Practice Instructions: Honesty
Honesty is, in many respects, a core aspect of practice. When we are honest about our inner-world reality, and honest in our presentation to the outside world, the heart is at ease.
Honesty can be cultivated, on purpose, through restraint and by choosing to challenge our conditioned conduct in the world. Cultivation can be done as a preliminary to meditation practice. The Buddha prescribed perfecting conduct and generosity as a way to settle the heart before one delved into the inner work.
Honesty can also arise naturally in response to our development. As we sit with our inner world, and become more present with our actions in relationships, dishonesty will begin to be noticeably painful.
Because dishonesty feels bad, and because we more consciously see the consequences, we naturally move toward making honesty a priority. Somehow, our beliefs about the usefulness of lying get revealed to be bogus.
Honesty flows easily from this seeing. In a court of law, you will be punished for lying. In the spiritual realm, punishment is simply how we feel.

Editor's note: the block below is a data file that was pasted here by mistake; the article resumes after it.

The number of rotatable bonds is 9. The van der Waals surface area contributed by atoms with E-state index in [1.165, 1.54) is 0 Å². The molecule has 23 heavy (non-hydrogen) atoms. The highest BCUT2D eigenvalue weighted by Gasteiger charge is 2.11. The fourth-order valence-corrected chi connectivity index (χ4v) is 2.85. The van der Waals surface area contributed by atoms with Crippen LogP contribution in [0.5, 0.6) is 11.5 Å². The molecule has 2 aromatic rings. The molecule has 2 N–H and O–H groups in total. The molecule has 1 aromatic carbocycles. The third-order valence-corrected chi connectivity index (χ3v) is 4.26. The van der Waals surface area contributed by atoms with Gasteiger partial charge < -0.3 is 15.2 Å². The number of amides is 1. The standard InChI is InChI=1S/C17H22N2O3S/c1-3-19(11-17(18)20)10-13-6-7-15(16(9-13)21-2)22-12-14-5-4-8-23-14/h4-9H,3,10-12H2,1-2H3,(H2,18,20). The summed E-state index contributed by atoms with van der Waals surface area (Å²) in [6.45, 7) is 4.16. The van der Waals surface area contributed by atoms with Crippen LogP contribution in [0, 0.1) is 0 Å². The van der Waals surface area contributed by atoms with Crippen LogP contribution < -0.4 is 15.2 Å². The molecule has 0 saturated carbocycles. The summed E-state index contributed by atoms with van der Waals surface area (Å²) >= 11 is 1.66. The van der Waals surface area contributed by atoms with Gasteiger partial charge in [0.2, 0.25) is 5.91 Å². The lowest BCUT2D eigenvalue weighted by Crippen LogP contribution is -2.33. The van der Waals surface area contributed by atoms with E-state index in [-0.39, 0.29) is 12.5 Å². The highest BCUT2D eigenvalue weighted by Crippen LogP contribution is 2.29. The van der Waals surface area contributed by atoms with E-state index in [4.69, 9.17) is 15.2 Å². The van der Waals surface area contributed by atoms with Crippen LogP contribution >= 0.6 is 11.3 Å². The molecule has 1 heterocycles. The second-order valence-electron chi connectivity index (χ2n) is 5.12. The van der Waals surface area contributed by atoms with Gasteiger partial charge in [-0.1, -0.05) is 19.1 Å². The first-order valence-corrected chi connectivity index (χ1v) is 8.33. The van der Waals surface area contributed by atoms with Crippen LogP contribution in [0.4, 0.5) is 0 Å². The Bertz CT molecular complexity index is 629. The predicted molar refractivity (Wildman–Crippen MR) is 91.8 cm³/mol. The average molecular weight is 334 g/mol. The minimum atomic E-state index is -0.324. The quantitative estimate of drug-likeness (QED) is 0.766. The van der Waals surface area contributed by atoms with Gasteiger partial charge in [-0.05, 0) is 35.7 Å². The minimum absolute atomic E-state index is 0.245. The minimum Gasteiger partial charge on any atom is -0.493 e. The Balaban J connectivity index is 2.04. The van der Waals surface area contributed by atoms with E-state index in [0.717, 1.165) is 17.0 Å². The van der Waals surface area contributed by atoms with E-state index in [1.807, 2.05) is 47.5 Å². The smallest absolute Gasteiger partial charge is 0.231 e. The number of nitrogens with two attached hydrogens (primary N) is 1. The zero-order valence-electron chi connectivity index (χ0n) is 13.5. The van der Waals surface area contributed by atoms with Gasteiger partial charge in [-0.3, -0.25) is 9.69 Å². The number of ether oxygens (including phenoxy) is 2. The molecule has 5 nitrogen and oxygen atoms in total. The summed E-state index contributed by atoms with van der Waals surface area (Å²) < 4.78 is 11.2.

So, where have we been permitting dishonesty, or simply been unconscious about its role?
Categories of dishonesty are numerous: white lies, exaggeration, drama, beating around the bush, using lingo, insincere encouragement or advice. In our inner world, dishonesty can show up as not wanting to, or not being able to, turn toward what is actually happening inside. We might turn to blame, story, etc., to escape a deeper truth and self- responsibility.
The shift in relationship to honesty does not need to go from free flowing lies to radical honesty. It requires more nuance than that. More presence-awareness. More understanding of why we choose to say what we say. More pause. More open inquiry. When we find ourselves in a lie or on the verge of one, we try to turn back inward to see the motivation. What are we trying to avoid? What do we believe will happen? What are we afraid of?
Our favorite question/inquiry in this realm is:
"What is true that can/should be said right now?"
You will find that honesty is related to the development of boundaries, strength, clarity and compassion.
So, a gentle invitation to bring honesty into the spotlight in your practice. There is no blame in this. It is simply awareness of. Let the seeing of dishonesty, the physical consequences, and the felt-sense consequences be the learning. The more awareness you bring, the more pause you will find. And magically, the more honesty you will find.